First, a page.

February 4, 2013 § 1 Comment
I’ve loved Paul Harvey’s “So God made a farmer” poem since I first heard it as a junior high FFA member. With that said, I have mixed feelings about the Dodge commercial.
The ad was beyond effective, tugging at viewers’ heartstrings and showing our industry in a soft, romantic light. Additionally, it prompts people to support the National FFA, an organization that I strongly believe in. What I dislike is the side effect, the social media response that I’ve witnessed from farmers with comments like, “See! This is what we’ve been trying to tell you,” and, “Don’t forget who grows your food.”
I’m proud of my agricultural roots, and that my chosen path will allow me to make a difference in the world, however small. I’m proud of my friends and partners in this industry, and I understand the frustration that stems from consumer misunderstanding. But let’s not take the gift of the Dodge commercial and make it a weapon. No one appreciates condescension, and “waging war” on what we often view as consumer misinformation is not the answer.
Start a conversation. Explain how and why we do what we do. Show a friend Dodge Trucks’ “So God made a farmer” commercial.
But please, don’t make me a martyr to prove your point.
December 5, 2012 § Leave a Comment
Here is a snapshot of my evening.
Actually, it’s a snapshot of how I’ve spent the last few evenings. And a projection of the majority of next week as well.
Although MSU’s final exam week doesn’t officially start until next Monday, my lovely, caring… downright sadistic professors decided to do me a solid (yeah, right) and spread mine out over two weeks.
Joy to the world.
Sure, it’s nice that my exams aren’t stacked on top of each other, but it’s also extremely inconvenient. You see, I usually put the rest of my life (work, meetings, etc.) on hold for finals week. Not so much for finals-week-number-one-of-two.
So I’ve been spending a lot of time in the library, and learning a lot of useful things. Allow me to regale you with my newfound knowledge:
Lessons from the Library, Installment I:
1. “So the next morning, I realized that Adderall and Tequila like, don’t mix.”
2. “Screw this class. I’m going to be a stripper. Stripper’s don’t need calculus.“
3. (phone conversation:) “Dude I’m on the 3rd floor, by the doors with the red stop signs that say ‘alarm will sound.’ Just don’t open the doors – the alarm really does sound!”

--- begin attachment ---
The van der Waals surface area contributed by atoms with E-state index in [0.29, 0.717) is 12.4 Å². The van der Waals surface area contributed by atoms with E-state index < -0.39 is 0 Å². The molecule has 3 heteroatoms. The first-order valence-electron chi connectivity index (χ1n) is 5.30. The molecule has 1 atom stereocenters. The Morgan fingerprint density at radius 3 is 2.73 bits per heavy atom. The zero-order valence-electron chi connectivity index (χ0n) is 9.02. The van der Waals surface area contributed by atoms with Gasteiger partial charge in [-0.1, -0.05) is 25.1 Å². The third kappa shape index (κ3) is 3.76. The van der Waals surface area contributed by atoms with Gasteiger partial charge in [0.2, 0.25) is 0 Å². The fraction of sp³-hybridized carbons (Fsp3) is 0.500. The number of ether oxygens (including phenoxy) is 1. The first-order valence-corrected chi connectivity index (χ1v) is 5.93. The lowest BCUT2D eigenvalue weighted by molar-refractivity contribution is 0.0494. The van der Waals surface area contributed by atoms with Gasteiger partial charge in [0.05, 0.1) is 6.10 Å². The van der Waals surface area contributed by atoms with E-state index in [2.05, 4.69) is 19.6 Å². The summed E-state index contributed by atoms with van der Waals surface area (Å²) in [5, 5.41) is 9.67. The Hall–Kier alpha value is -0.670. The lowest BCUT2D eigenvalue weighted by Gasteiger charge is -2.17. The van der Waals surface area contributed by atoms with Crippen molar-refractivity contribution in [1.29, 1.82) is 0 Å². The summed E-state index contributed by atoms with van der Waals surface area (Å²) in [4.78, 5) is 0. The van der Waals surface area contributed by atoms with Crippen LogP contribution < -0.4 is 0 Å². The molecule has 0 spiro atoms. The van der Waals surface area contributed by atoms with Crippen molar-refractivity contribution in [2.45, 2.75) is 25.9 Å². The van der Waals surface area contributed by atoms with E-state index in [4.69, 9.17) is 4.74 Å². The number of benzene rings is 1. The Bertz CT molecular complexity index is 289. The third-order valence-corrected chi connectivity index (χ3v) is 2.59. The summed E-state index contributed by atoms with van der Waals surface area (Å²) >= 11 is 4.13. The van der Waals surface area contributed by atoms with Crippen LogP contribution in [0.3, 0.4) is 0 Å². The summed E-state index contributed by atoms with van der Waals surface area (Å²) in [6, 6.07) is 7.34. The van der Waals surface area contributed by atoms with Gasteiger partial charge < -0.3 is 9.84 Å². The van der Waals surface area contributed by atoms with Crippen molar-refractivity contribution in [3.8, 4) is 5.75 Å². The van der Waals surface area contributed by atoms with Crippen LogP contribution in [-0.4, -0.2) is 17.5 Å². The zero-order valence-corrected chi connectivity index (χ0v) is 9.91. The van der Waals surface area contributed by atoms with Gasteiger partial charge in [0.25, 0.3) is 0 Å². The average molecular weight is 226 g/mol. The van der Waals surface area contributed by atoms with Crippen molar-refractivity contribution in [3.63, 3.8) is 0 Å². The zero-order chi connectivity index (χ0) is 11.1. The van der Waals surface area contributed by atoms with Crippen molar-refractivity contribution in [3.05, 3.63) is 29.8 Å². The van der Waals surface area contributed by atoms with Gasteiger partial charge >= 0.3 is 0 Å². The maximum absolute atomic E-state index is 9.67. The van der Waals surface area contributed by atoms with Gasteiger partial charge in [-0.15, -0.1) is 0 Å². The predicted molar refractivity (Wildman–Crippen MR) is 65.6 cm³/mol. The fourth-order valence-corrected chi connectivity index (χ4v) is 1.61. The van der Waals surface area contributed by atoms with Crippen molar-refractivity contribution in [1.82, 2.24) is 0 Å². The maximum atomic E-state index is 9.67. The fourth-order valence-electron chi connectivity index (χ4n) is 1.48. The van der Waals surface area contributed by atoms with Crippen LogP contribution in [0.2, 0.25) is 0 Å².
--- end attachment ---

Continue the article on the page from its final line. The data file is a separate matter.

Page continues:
4. “Yes, you will be judged if you wear your snuggie to the study group tomorrow night.”
5. “My Asian math professor is so hard to understand. It’s like she’s from a different country or something.”
Disclaimer: all previous quotes were from unknown (to me) and/or unseen sources (I hang out in a cubicle). Credit for the aforementioned goes to Randoms of the Library on 12/3/12 and 12/5/12.
November 29, 2012 § Leave a Comment
Last week I went Black Friday shopping with my best friend Marquee.
For those that ask why anyone would want to risk life, limb and sanity by braving the crowds of Flint stores in the middle of the night; I love shopping. I’m also on the strict budget of a poor college student, yet pride myself on being an awesome gift-giver.
Basically, I refuse to pay full retail price for anything.
So, Marquee and I waited for two hours outside Kohl’s for the midnight opening, and actually ended up being around the 10th person mark in line. The wait was actually pretty nice – it gave us the chance to catch up on some things and gossip about some others.
In true Black Friday fashion as midnight neared, so did the line jumpers. In an attempt to forgo the line of loyal, hard-core shoppers like us, masses of people crowded near the doors to try to force their way in. As the doors opened and we power-walked to the items we were after, I looked back and witnessed a largish man face palming a line jumper while yelling (think deep baritone here):
“NO! You go to the BACK of the line!”
I wish we had had more time to laugh about it.
Similar to many other shoppers, we entered the store with a strategy. Since I was after several of the big-ticket, highly advertised and heavily discounted items, we completed my shopping first. Once my list was completed, I staked out a spot in the checkout line while Mar finished her shopping.
While waiting, I witnessed intensity from another shopper that amazed me.
A rather petite woman removed a men’s dress tie (one of the specials) from a box, tied it around her head ninja-style, forced her way back into the racks, and continued shopping.
Whoa. Shit just got real.